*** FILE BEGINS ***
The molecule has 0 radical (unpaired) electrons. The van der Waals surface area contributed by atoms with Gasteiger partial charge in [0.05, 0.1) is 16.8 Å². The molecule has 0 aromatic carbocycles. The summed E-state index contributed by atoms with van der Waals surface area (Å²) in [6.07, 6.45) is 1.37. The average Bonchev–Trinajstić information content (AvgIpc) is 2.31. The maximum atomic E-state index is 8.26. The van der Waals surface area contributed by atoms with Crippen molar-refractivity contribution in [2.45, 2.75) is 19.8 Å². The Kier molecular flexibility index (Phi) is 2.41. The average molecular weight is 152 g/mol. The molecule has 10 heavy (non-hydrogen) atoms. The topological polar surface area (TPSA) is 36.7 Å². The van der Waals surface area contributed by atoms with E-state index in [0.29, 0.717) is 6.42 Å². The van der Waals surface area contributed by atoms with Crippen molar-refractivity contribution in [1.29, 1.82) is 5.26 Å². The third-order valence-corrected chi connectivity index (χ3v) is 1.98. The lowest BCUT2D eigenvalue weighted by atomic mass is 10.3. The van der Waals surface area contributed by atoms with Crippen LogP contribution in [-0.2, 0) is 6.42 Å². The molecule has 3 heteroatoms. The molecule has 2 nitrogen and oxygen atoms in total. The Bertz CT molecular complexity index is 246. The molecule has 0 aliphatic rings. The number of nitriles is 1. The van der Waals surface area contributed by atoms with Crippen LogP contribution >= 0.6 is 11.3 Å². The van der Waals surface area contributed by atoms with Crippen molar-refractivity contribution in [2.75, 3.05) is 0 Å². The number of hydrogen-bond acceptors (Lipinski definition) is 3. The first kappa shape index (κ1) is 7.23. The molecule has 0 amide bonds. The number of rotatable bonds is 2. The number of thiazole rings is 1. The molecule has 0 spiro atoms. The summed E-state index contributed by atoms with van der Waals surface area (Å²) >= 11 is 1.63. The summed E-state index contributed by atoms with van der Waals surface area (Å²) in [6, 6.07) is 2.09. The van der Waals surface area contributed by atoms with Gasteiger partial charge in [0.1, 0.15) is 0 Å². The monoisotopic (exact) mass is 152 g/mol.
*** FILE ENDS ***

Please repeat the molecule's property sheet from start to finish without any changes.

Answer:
The molecule has 0 radical (unpaired) electrons. The van der Waals surface area contributed by atoms with Gasteiger partial charge in [0.05, 0.1) is 16.8 Å². The molecule has 0 aromatic carbocycles. The summed E-state index contributed by atoms with van der Waals surface area (Å²) in [6.07, 6.45) is 1.37. The average Bonchev–Trinajstić information content (AvgIpc) is 2.31. The maximum atomic E-state index is 8.26. The van der Waals surface area contributed by atoms with Crippen molar-refractivity contribution in [2.45, 2.75) is 19.8 Å². The Kier molecular flexibility index (Phi) is 2.41. The average molecular weight is 152 g/mol. The molecule has 10 heavy (non-hydrogen) atoms. The topological polar surface area (TPSA) is 36.7 Å². The van der Waals surface area contributed by atoms with E-state index in [0.29, 0.717) is 6.42 Å². The van der Waals surface area contributed by atoms with Crippen molar-refractivity contribution in [1.29, 1.82) is 5.26 Å². The third-order valence-corrected chi connectivity index (χ3v) is 1.98. The lowest BCUT2D eigenvalue weighted by atomic mass is 10.3. The van der Waals surface area contributed by atoms with Crippen LogP contribution in [-0.2, 0) is 6.42 Å². The molecule has 3 heteroatoms. The molecule has 2 nitrogen and oxygen atoms in total. The Bertz CT molecular complexity index is 246. The molecule has 0 aliphatic rings. The number of nitriles is 1. The van der Waals surface area contributed by atoms with Crippen LogP contribution >= 0.6 is 11.3 Å². The van der Waals surface area contributed by atoms with Crippen molar-refractivity contribution in [2.75, 3.05) is 0 Å². The number of hydrogen-bond acceptors (Lipinski definition) is 3. The first kappa shape index (κ1) is 7.23. The molecule has 0 amide bonds. The number of rotatable bonds is 2. The number of thiazole rings is 1. The molecule has 0 spiro atoms. The summed E-state index contributed by atoms with van der Waals surface area (Å²) >= 11 is 1.63. The summed E-state index contributed by atoms with van der Waals surface area (Å²) in [6, 6.07) is 2.09. The van der Waals surface area contributed by atoms with Gasteiger partial charge in [0.1, 0.15) is 0 Å². The monoisotopic (exact) mass is 152 g/mol.